By Aaron Burgin
May 13, 2015
Activists rally to aid of Brandon Smith against charges
ENCINITAS — Is $50 worth of marijuana worth a young man’s future?
This is the question that medical marijuana activists are asking as they rally around an Encinitas man, Brandon Michael Smith, 26, whose attorney says faces seven years in state prison — and other life-altering implications — in the wake of a September 2014 arrest for allegedly trying to sell about $50 worth of marijuana in a parking lot of an Encinitas shopping center.
A second man involved in the transaction was cited for possession of under an ounce of marijuana.
Smith faces trial on the charges June 22.
His attorney, Michael Cindrich, said that he believes Smith was operating within his rights as a medical marijuana patient and collective member.
All current plea discussions have involved Smith still facing felony charges, which would hinder his ability to finish college, as he would be ineligible for federal and state financial aid, Cindrich said.
Cindrich says the two charges — sale of a controlled substance and possession of a controlled substance with the intent to sell — carry a maximum of seven years. A spokeswoman for the District Attorney’s office, however, said Smith faces a maximum of four years.
“It’s not just the jail time,” Cindrich said. “It’s the labeling as a felon; this would ruin his life. He will be forced to withdraw from school, he won’t be able to get his degree, and it will be pretty much a downward spiral from there.
“Without a degree, it becomes that much more difficult to get a job, especially if you are a felon,” Cindrich said. “Here you have someone who wants to go to school, and graduate, and get a job and work hard and contribute to society, but he is in a position where he may be prevented from doing that.”
The District Attorney’s Office declined comment on the details of the case.
Cindrich said Smith was pulled over after sheriff’s deputies observed him allegedly selling marijuana to another man. During the traffic stop, they reportedly found five grams of marijuana on his person, which is roughly valued at $50.
Cindrich said that Smith was abiding by all state laws that regulate the use of medical marijuana and the formation of collection — laws that Cindrich acknowledged can be interpreted very liberally.
“Essentially, anyone with $40 and a heartbeat can get a doctor’s recommendation for a medical marijuana card and then can legally purchase, grow, distribute and use medical cannabis,” Cindrich said, noting that all it takes to get a medical marijuana card in California is a doctor’s oral recommendation and that a group of patients can purchase and grow marijuana as loosely-formed collectives.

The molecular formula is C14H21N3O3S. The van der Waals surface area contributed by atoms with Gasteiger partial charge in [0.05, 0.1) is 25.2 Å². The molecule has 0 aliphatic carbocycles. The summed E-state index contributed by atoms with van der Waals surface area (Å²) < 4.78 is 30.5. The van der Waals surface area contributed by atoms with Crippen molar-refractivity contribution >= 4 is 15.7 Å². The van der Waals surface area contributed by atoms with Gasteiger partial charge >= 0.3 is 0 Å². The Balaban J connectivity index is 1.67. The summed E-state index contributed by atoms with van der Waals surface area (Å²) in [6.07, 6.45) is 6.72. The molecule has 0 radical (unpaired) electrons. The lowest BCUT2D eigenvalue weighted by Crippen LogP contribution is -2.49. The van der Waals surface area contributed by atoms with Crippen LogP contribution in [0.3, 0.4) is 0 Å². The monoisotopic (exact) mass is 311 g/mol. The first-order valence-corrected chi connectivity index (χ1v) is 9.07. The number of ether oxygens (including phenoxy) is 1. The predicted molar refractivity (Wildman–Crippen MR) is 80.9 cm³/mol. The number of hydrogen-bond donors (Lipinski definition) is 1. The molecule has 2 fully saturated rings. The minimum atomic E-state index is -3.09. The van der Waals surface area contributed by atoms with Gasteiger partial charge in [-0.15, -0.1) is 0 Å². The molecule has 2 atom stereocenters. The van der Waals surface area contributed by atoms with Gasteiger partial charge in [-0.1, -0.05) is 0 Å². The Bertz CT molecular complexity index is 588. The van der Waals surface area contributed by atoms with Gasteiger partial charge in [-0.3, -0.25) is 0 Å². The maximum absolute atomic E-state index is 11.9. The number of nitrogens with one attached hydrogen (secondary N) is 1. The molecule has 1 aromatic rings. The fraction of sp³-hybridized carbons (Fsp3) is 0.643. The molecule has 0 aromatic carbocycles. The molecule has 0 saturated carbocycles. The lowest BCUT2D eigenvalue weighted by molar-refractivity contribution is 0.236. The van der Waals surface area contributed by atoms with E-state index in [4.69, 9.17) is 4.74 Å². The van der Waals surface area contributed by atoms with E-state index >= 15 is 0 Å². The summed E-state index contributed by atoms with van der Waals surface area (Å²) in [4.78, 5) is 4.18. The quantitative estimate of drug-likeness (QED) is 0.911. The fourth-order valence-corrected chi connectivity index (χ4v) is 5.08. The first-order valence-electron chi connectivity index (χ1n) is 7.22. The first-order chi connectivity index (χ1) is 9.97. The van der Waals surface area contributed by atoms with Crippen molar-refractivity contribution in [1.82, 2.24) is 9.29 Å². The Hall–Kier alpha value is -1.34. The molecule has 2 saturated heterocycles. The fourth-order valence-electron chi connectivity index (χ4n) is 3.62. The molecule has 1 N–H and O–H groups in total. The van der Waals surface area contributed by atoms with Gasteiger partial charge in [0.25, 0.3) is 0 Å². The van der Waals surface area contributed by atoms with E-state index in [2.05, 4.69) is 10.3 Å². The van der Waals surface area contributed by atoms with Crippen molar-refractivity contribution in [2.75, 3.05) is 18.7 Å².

“The District Attorney’s office is fighting a battle that history will ultimately reveal is a lost one. All across the country we are seeing the movement toward full legalization.”
Marijuana is still classified as a Schedule 1 narcotic, and illegal under federal law. But voters in several states, including California, have voted to legalize marijuana for medicinal purposes, and two states — Washington and Colorado — have legalized recreational use.
However, a number of municipalities — including Encinitas — have voted against medical marijuana storefronts.
Encinitas voters in November 2014 voted against Measure F, which would have paved the way for the city to regulate so-called “pot shops.”
Smith’s case has become a rallying point for a number of medical-marijuana activists and groups critical of District Attorney Bonnie Dumanis.
The National Organization for the Reform of Marijuana Laws, an organization of which Cindrich is the executive director, The Human Solution International, Americans for Safe Access and the California Cannabis Coalition have all held rallies in support of Smith.
A Facebook page for one such group, Citizens for the Recall of District Attorney Bonnie Dumanis, has urged supporters to attend Smith’s court dates and rallies on his behalf.
“The outpouring of support from the community has been tremendous,” Cindrich said. “A number of people are puzzled and upset by the District Attorney’s stance on this and other cases.”
Cindrich said there hasn’t been any push back from anti-marijuana activists against Smith.
One anti-marijuana activist, Scott Chipman, who fought actively against Measure F and is involved with several other national anti-marijuana legislation drives, said he was surprised that the District Attorney’s office would pursue Smith’s case so vigorously, considering the relatively small amount of marijuana involved.
“As far as I am concerned, the real culprits are not the people selling a little bit here and there on the streets, the real culprits are the stores that sell it by the pound,” Chipman said. “These are drug dealers behind glass doors selling large quantities of weed, and that is where enforcement should be focused.
“I would characterize this (Smith’s case) as a very rare case,” Chipman said.
Smith will be back in court Friday for a pre-trial conference, at which time plea arrangements could again be discussed between the two sides.